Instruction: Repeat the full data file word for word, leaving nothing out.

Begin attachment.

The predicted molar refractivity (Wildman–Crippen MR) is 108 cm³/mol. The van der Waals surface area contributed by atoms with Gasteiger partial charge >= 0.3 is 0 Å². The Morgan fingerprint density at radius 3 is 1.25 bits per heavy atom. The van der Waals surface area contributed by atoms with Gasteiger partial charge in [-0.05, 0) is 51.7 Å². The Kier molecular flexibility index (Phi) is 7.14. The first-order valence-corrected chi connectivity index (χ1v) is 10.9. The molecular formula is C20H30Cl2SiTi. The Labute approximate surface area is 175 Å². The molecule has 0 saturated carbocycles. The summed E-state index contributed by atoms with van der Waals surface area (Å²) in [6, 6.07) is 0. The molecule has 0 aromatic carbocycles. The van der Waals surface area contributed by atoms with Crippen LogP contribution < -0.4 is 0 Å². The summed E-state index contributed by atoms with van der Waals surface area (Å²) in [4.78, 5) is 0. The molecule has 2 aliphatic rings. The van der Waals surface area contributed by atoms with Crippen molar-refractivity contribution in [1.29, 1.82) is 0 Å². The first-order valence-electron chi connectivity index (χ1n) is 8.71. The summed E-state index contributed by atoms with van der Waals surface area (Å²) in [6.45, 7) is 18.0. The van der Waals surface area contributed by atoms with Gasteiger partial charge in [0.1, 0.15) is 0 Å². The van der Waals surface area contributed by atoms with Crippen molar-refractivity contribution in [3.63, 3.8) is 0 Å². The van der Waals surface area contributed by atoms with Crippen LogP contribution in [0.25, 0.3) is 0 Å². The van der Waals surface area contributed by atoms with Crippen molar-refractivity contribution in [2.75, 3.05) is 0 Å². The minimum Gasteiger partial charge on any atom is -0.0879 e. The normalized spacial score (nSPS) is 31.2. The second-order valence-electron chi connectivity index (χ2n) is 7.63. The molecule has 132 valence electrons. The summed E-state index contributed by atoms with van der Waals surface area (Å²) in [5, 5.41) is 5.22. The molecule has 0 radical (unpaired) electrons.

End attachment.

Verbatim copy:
The predicted molar refractivity (Wildman–Crippen MR) is 108 cm³/mol. The van der Waals surface area contributed by atoms with Gasteiger partial charge >= 0.3 is 0 Å². The Morgan fingerprint density at radius 3 is 1.25 bits per heavy atom. The van der Waals surface area contributed by atoms with Gasteiger partial charge in [-0.05, 0) is 51.7 Å². The Kier molecular flexibility index (Phi) is 7.14. The first-order valence-corrected chi connectivity index (χ1v) is 10.9. The molecular formula is C20H30Cl2SiTi. The Labute approximate surface area is 175 Å². The molecule has 0 saturated carbocycles. The summed E-state index contributed by atoms with van der Waals surface area (Å²) in [6, 6.07) is 0. The molecule has 0 aromatic carbocycles. The van der Waals surface area contributed by atoms with Crippen LogP contribution < -0.4 is 0 Å². The summed E-state index contributed by atoms with van der Waals surface area (Å²) in [4.78, 5) is 0. The molecule has 2 aliphatic rings. The van der Waals surface area contributed by atoms with Crippen molar-refractivity contribution in [1.29, 1.82) is 0 Å². The first-order valence-electron chi connectivity index (χ1n) is 8.71. The summed E-state index contributed by atoms with van der Waals surface area (Å²) in [6.45, 7) is 18.0. The van der Waals surface area contributed by atoms with Gasteiger partial charge in [0.1, 0.15) is 0 Å². The van der Waals surface area contributed by atoms with Crippen molar-refractivity contribution in [3.63, 3.8) is 0 Å². The van der Waals surface area contributed by atoms with Crippen LogP contribution in [0.25, 0.3) is 0 Å². The van der Waals surface area contributed by atoms with Crippen molar-refractivity contribution in [2.75, 3.05) is 0 Å². The minimum Gasteiger partial charge on any atom is -0.0879 e. The normalized spacial score (nSPS) is 31.2. The second-order valence-electron chi connectivity index (χ2n) is 7.63. The molecule has 132 valence electrons. The summed E-state index contributed by atoms with van der Waals surface area (Å²) in [5, 5.41) is 5.22. The molecule has 0 radical (unpaired) electrons.